Bursting the Bubble

EIGE Report Reveals: Economic crisis hit gender-equality institutions first

25 November 2013 | by

On 21-22 November, the European Institute for Gender Equality (EIGE) invited journalists and communications experts from many of the Member States to Vilnius in order to present the latest findings on ‘Institutional mechanisms for the advancement of gender equality‘.

This meeting – the fifth of its kind – was special in at least two aspects. First, since the Institute is located in Vilnius the participants had the opportunity to achieve deeper insight to EIGE’s everyday work, meet the officials and discover the newly opened Resource and Documentation Centre. Second, because the meeting was held in the capital of the member state holding the presidency, officials from the relevant ministries presented their own work regarding gender-equality both at national and EU level.

Policy Context – from 1995 UN to 2013 EU

The Presidency invited the Institute to carry out a study on a chosen topic from the Beijing Platform for Action (BPfA) – an agenda for women’s empowerment agreed upon at the UN’s Fourth World Conference on Women in 1995. The agenda aims to remove all the obstacles to women’s active participation in all spheres of public and private life, through a full and equal share in economic, social, cultural and political decision-making. Since the EU has also committed itself to promote this goal as well as review the implementation across the Member States, each Presidency chooses one of the twelve areas from ‘A’ to ‘L’ which is close to its heart.
The Lithuanian Presidency opted for the indicator H – an institutional mechanism for the advancement for gender-equality which has three strategic objectives:
H1. Create or strengthen national machineries and other governmental bodies;
H2. Integrate gender perspectives in legislation, public policies, programmes and projects;
H3. Generate and disseminate gender-disaggregated data and information for planning and evaluation.

The report forming the basis of the council conclusion will be published at the beginning of December and the complete conclusion in January 2014.

Main Findings

EIGE’s experts worked with three measures to assess the situation in the different Member States – these were the status of governmental responsibility, personnel resources and gender mainstreaming.

Having examined the indicators, the results are striking and disappointing at the same time. The current economic crisis not only adversely affected the situation, but governmental institutions, ministry departments and legislation regarding gender-equality were among the firsts to fall victim to the rationalization. The crisis spurred a two-way shift in many of the Member States. First a shift in the political climate translated into cuts, both in staff and budget as well as a merging of policy areas and bodies (e.g. gender-equality into equal opportunities). Second, a shift towards a legalistic, multi-discrimination approach, meaning the marginalisation of gender equality as a political goal and policy which undermines the concept of equal treatment as a whole.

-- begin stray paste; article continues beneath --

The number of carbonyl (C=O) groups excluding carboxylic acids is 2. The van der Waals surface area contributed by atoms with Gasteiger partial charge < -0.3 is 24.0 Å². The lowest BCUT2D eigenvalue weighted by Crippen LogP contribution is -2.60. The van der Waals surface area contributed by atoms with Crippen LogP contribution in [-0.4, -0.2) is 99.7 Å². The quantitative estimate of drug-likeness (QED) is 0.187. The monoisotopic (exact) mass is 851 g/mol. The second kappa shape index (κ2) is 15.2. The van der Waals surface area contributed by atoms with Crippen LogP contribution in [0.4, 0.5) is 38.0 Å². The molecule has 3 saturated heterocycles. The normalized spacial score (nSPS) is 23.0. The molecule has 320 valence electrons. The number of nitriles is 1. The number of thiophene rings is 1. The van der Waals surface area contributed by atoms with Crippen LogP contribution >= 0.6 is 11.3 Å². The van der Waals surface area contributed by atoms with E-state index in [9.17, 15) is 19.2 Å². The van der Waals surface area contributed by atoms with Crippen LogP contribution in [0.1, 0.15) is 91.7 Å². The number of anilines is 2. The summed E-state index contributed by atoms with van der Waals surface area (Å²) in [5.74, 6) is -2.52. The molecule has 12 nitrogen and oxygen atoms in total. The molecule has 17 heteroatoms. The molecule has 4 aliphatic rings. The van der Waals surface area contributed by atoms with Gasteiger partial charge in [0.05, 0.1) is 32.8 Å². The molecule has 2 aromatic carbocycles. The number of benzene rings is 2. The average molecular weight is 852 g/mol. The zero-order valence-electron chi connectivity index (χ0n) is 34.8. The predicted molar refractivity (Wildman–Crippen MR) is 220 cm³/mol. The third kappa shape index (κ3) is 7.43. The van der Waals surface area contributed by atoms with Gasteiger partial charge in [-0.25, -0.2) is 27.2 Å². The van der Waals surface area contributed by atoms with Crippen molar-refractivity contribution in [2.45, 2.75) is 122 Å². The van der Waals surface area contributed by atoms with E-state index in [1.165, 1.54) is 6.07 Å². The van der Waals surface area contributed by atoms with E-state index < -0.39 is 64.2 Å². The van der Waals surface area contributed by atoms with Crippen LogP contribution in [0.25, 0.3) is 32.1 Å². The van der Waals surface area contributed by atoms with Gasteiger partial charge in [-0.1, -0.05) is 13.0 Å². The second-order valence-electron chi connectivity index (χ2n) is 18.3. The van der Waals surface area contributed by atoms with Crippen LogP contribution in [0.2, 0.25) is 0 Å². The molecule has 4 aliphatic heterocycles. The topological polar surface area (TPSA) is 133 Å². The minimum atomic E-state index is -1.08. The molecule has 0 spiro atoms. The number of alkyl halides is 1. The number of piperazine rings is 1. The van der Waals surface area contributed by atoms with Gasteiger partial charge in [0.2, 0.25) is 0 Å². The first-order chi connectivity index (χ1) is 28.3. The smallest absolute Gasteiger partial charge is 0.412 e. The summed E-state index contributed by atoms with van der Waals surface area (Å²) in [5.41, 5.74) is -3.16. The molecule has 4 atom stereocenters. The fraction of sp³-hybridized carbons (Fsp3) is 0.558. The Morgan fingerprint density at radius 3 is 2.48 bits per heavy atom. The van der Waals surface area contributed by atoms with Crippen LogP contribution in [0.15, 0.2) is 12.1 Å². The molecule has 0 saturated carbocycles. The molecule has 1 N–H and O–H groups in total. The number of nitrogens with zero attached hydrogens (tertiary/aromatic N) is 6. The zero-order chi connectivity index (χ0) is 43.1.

Moreover, it turns out that since 2005, when indicator H was last revised, personnel resources for gender equality decreased in more than half of the member states; the number of independent bodies exclusively dedicated to the promotion of equal treatment between women and men fell to 18% (from 44% in 2005) and gender equality as a policy area also experienced a decline in its prioritization.

The third measure is gender mainstreaming, in other words a strategy used to integrate gender concerns into all policies or programmes of the European Union institutions as well as member states. As pointed out by EIGE’s gender-experts Ioana Borza and Barbara Limanowska, this is one of the best tools to measure institutional development of gender-equality. In their view, despite the often disappointing figures, the majority of member states have improved structures of promotion, methodologies and training that are largely available – though Limanowska warns that “a bad training of officials is worse than no training” and gender impact assessment and budgeting are in their infancy.

The other important aspect of the meeting was the introduction of the newly opened Resource and Documentation Centre, the gateway to gender equality knowledge in the EU. The Centre is a “dream come true” and a “magic toolbox” – to quote Agnés Hubert, the first Commissioner dealing with gender-equality under the name ‘equal opportunities’. The Centre itself is composed of three parts: a Documentation Centre and Library providing fast and simple access to more than two hundred thousand resources on gender-equality in the EU-28; Eurogender, an online space to discuss or exchange expertise as well as information; and finally a Knowledge Centre, a ‘physical’ Centre in Vilnius providing the best quality gender statistics, research, methods, tools and good practices for gender-equality policies as well as gender mainstreaming, which will be processed and produced by EIGE.  (Watch the video to learn more at RDC.)

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